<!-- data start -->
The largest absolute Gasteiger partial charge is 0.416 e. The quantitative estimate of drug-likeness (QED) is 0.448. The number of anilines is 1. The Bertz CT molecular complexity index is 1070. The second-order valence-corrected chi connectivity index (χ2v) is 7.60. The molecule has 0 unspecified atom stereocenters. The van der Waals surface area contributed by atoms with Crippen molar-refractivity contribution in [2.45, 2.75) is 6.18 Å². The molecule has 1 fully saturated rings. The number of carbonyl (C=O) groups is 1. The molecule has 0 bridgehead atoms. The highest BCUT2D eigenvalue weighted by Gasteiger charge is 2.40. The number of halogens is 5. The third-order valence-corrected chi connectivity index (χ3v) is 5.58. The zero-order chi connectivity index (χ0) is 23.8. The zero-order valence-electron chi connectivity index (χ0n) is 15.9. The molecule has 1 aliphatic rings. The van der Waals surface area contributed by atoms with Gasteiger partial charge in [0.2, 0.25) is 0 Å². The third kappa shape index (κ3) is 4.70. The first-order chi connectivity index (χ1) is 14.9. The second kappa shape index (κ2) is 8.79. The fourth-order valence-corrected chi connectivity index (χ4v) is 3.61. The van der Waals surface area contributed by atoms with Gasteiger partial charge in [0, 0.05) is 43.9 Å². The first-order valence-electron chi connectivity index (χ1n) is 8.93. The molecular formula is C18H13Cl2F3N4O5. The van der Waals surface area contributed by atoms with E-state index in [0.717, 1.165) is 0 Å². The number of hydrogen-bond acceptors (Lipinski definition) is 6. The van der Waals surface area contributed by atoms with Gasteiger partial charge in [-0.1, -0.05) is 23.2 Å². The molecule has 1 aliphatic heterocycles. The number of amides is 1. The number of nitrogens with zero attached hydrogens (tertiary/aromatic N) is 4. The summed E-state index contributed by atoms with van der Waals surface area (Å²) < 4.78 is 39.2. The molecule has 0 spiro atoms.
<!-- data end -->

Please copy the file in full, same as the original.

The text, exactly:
The largest absolute Gasteiger partial charge is 0.416 e. The quantitative estimate of drug-likeness (QED) is 0.448. The number of anilines is 1. The Bertz CT molecular complexity index is 1070. The second-order valence-corrected chi connectivity index (χ2v) is 7.60. The molecule has 0 unspecified atom stereocenters. The van der Waals surface area contributed by atoms with Crippen molar-refractivity contribution in [2.45, 2.75) is 6.18 Å². The molecule has 1 fully saturated rings. The number of carbonyl (C=O) groups is 1. The molecule has 0 bridgehead atoms. The highest BCUT2D eigenvalue weighted by Gasteiger charge is 2.40. The number of halogens is 5. The third-order valence-corrected chi connectivity index (χ3v) is 5.58. The zero-order chi connectivity index (χ0) is 23.8. The zero-order valence-electron chi connectivity index (χ0n) is 15.9. The molecule has 1 aliphatic rings. The van der Waals surface area contributed by atoms with Gasteiger partial charge in [0.2, 0.25) is 0 Å². The third kappa shape index (κ3) is 4.70. The first-order chi connectivity index (χ1) is 14.9. The second kappa shape index (κ2) is 8.79. The fourth-order valence-corrected chi connectivity index (χ4v) is 3.61. The van der Waals surface area contributed by atoms with Gasteiger partial charge in [0, 0.05) is 43.9 Å². The first-order valence-electron chi connectivity index (χ1n) is 8.93. The molecular formula is C18H13Cl2F3N4O5. The van der Waals surface area contributed by atoms with E-state index in [0.717, 1.165) is 0 Å². The number of hydrogen-bond acceptors (Lipinski definition) is 6. The van der Waals surface area contributed by atoms with Gasteiger partial charge in [-0.1, -0.05) is 23.2 Å². The molecule has 1 aliphatic heterocycles. The number of amides is 1. The number of nitrogens with zero attached hydrogens (tertiary/aromatic N) is 4. The summed E-state index contributed by atoms with van der Waals surface area (Å²) < 4.78 is 39.2. The molecule has 0 spiro atoms.